Wave of Kidical Mass rides shows demand for safe cycling
If you live in Inverness, you might have seen a big colourful bike ride around the city centre. It’s called Kidical Mass and since the first one in Scotland started in Inverness, we’ve seen the idea begin to spread across the rest of the country as people call for safer cycling.
Kidical Mass groups comprise parents and children who take part in regular bike rides to raise awareness of the barriers that people, in particular children, face to cycling. But it’s not just parents and children who take part, these rides benefit everyone from wheelchair users, to people with visual impairments and all members of the community.
Image credit: Kidical Mass Perth
We’re also starting to see more ‘bike buses’ popping up to help children cycle to school while staying safe and protected by going in a group. These bike buses, for example at Shawlands Primary in Glasgow and Corstorphine Primary in Edinburgh, are great because cycling and physical activity really benefits children at school.
All of these rides are safely stewarded, mainly by mums and dads, and are loads of fun.
Why are these ideas taking off so quickly?
This rise in open and accessible rides to help children cycle safely has likely been encouraged by the shifts in how we moved around over the course of the pandemic.
During the first lockdown back in spring 2020, there was a huge increase in family cycling because there were no cars on our streets. The safety that this brought encouraged lots of people who wouldn’t otherwise have cycled to get out on the roads with their children.
When the cars started returning, many people stopped cycling as much because they didn’t feel as confident on the busy roads. This is why it’s so important that bike rides are stewarded with plenty of hi-vis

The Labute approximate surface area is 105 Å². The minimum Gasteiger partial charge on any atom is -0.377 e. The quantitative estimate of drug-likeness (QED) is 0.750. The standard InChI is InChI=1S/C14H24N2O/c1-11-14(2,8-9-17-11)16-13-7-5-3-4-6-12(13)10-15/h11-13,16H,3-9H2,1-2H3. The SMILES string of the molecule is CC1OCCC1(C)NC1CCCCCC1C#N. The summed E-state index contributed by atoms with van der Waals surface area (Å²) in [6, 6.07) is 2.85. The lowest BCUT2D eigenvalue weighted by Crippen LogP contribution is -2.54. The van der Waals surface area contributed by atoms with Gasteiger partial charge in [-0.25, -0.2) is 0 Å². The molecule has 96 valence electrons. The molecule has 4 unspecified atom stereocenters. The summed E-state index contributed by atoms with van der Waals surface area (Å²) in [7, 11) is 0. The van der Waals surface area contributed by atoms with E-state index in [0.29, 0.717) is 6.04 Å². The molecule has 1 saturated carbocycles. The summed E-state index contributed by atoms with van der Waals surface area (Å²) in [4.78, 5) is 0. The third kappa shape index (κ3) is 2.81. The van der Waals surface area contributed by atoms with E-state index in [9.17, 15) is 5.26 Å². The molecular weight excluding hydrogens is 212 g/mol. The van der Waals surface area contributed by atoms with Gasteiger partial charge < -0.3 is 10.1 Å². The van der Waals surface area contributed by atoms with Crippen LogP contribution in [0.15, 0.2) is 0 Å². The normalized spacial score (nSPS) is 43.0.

Research has shown that many parents would rather not drive to school but they are worried about safety – so these initiatives are a great way to tackle this and show councils what change is needed.
Meanwhile, over the last couple of years, cities across Europe have been closing off to cars so that they can open up to people. Paris and London have both made changes to make it easier to get around by bike.
Closer to home, Glasgow City Council has announced big plans for reshaping the city centre. But many of our cities and large towns have stayed still – and even reversed the spaces for people measures that were brought in during the pandemic.
Families moving faster than councils
What unites all these rides and campaigns is that families are moving faster than councils. People want to be able to cycle around safely and to do that at the moment – while they’re waiting for councils to build segregated cycle networks – they need to have a lot of adults in hi-vis.
The money is available for cycling. The Scottish Government will spend 10% of the total transport budget on active travel (walking, wheeling, cycling). This is the necessary level of investment to reduce car use and consequently to reduce greenhouse gas emissions, and it’s a massive increase on the spending we’ve seen in recent years.
So there’s loads more cash coming for councils that want to create new cycle lanes, or improve pavements, or create small green spaces from former parking spaces, or a hundred other ways to make our towns safer and greener. The only question is whether councils will spend it.
If you want to set up a Kidical Mass ride in your town, a good place to start is by contacting the fantastic organisers in Inverness.